Discovering you have fibroids when pregnant can be a worrying diagnosis, especially if you’re not too familiar with the condition.
Fibroids are non-cancerous growths of muscle and tissue that develop around the womb. It’s a condition that’s often listed next to others that affect the reproductive system, such as endometriosis. But fibroids are very different, most people don’t even know they’re there until they’re discovered during an ultrasound scan.
To find out what you need to know about the diagnosis, we’ve asked consultant gynaecologists Mr Shaheen Khazali and Miss Shirin Irani to share their advice.
- What are fibroids and why do they develop?
- How can fibroids impact your pregnancy?
- Is it possible to get pregnant safely with fibroids?
- Treatment for fibroids when pregnant
What are fibroids and why do they develop?
Fibroids are growths around the womb consisting of muscle and fibre tissue. They have other names as well, including uterine myomas or leiomyomas.
“Around one in three women develop them at some point in their lives,” says Mr Shaheen Khazali, consultant gynaecologist at The Lister Hospital . “They often go unnoticed if women don’t suffer any symptoms.”
Miss Shirin Irani, consultant gynaecologists at Spire Parkway Hospital agrees. She says, “In many cases, women will only realise they have fibroids when they’re picked up during an ultrasound scan – possibly for something else. Symptoms may also differ between women due to the location, size and how many [fibroids] the woman has.”
They most commonly occur in women aged between 30 and 50, Mr Khazali says. They are caused by “an increased level of oestrogen as well as genetic factors.”
How can fibroids impact you when pregnant?
“Fibroids are very common and most women will experience no effects from fibroids when trying for a baby,” Mr Khazali says.
“Very large fibroids or those that grow close to or inside the cavity of the uterus could sometimes prevent the fertilised egg from attaching itself to the lining of the womb, or prevent the egg from being fertilised in the first place.”
There is also risk to the development of the baby after conception or difficulties during labour, our expert says.
“If you have large fibroids, you may experience abdominal pain throughout your pregnancy and if your fibroids block the neck of the womb, you may need to have a caesarean.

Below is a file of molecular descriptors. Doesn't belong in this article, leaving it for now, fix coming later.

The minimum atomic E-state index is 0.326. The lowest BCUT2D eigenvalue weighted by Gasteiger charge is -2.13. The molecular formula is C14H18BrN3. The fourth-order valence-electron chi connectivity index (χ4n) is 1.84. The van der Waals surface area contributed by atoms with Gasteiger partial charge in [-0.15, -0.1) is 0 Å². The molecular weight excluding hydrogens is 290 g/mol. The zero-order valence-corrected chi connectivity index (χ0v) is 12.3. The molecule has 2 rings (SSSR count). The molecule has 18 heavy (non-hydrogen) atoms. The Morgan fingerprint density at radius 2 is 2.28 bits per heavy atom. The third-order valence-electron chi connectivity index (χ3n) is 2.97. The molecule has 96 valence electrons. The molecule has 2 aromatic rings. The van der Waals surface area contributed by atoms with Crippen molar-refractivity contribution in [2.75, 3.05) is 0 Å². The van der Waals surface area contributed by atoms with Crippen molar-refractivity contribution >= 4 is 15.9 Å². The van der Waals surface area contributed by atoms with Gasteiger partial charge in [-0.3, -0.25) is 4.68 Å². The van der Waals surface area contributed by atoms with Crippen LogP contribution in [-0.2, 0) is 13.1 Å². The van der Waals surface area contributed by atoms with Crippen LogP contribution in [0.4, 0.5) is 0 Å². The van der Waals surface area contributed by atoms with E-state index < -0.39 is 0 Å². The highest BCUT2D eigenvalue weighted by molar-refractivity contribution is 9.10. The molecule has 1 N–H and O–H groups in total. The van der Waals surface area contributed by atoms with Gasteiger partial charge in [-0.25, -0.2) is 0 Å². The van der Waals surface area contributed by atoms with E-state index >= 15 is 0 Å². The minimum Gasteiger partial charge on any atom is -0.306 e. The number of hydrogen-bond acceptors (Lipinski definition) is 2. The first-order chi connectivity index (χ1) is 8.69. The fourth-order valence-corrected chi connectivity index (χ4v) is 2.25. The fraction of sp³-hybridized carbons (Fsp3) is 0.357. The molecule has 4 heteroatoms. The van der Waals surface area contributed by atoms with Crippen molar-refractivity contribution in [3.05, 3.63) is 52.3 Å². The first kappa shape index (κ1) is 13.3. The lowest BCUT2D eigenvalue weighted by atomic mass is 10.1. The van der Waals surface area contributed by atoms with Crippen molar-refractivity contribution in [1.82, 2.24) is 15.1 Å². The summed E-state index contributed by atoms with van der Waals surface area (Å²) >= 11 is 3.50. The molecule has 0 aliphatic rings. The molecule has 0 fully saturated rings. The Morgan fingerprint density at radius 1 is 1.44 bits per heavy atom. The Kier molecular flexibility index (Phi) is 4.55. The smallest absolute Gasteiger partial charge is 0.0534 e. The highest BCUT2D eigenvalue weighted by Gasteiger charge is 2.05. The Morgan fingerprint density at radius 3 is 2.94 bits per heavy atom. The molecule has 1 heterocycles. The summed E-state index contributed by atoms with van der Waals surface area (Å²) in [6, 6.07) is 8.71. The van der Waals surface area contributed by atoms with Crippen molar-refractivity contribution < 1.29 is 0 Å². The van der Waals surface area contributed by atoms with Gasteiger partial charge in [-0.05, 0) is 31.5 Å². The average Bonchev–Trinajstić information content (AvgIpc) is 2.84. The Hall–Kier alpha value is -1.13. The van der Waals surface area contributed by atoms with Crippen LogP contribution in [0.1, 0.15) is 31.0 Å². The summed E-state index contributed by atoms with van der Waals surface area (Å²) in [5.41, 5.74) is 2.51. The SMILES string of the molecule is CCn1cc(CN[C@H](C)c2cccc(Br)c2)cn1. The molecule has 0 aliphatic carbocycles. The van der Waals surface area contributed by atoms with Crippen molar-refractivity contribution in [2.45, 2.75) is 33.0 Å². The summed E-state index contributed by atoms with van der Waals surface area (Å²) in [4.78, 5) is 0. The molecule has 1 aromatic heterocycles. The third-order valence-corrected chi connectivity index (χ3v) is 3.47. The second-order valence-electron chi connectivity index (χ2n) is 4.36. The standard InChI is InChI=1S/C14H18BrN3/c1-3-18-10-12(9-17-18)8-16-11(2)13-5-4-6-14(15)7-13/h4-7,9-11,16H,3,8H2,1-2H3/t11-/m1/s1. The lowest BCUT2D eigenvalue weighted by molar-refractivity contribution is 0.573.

“Some fibroids can grow during pregnancy and large fibroids can cause problems in pregnancy. For example, they can increase the risk of premature delivery. Or they can prevent the baby from getting into the correct position,” he says.
And in very rare cases, fibroids can cause a miscarriage early in the pregnancy.
If you have fibroids and you are pregnant, speak to your GP or midwife. They will be able to offer advice more personal to your situation.
Is it possible to get pregnant safely if you have fibroids?
If you are considering trying for a baby, discuss the size and the position of your fibroids with your doctor as this could cause problems, our expert Mr Khazali from the Lister Hospital, part of HCA Healthcare UK, suggests.
There are a range of fertility-friendly treatment options available for fibroids if you’re looking to reduce symptoms before getting pregnant.
Is there any treatment for fibroids when pregnant?
Unfortunately, there aren’t too many ways to get rid of fibroids if a doctor discovers them during pregnancy.
Bed rest, drinking more water and mild, pregnancy-friendly painkillers are some of the solutions for pregnant people who have fibroids.
In extreme cases, there is a procedure called a myomectomy. Women can have this surgery in the second half of their pregnancy. This involved removing fibroids from the outside of the uterus or within the uterine wall, while keeping the uterus secure. But doctors will generally leave any fibroids that grow into the uterine cavity until after birth. Operating on these would be a serious risk for the fetus.
There are treatment options if the fibroids appear pre-pregnancy.
“The choice of treatment will depend on the size of the fibroids,” Miss Irani says. “They can be as small as the size of a pea. And because often these won’t cause symptoms, they can be left and monitored to see if they grow. In other cases, fibroids can increase to the size of a melon and cause more severe symptoms that require treatment.”
Options include medicines that treat heavy periods – such as a levonorgestrel intrauterine system (LNG-IUS). According to the NHS, anti-inflammatory medicines and the hormone progesterone, both in pill and injection form, have also been shown to reduce the more uncomfortable symptoms of fibroids.
Those with fibroids that could seriously damage their health have other options. But these may leave the woman unable to carry a child.
“Medication, surgery, blocking the blood supply with a uterine artery embolisation or a complete hysterectomy are some of the [most extreme] options available,” Miss Irani says.
If your GP diagnoses you with fibroids either while pregnant or before, chat to them about your options. They’ll be able to lay out whether anything needs to be done. If so, they can also offer a suitable treatment plan to go through while pregnant.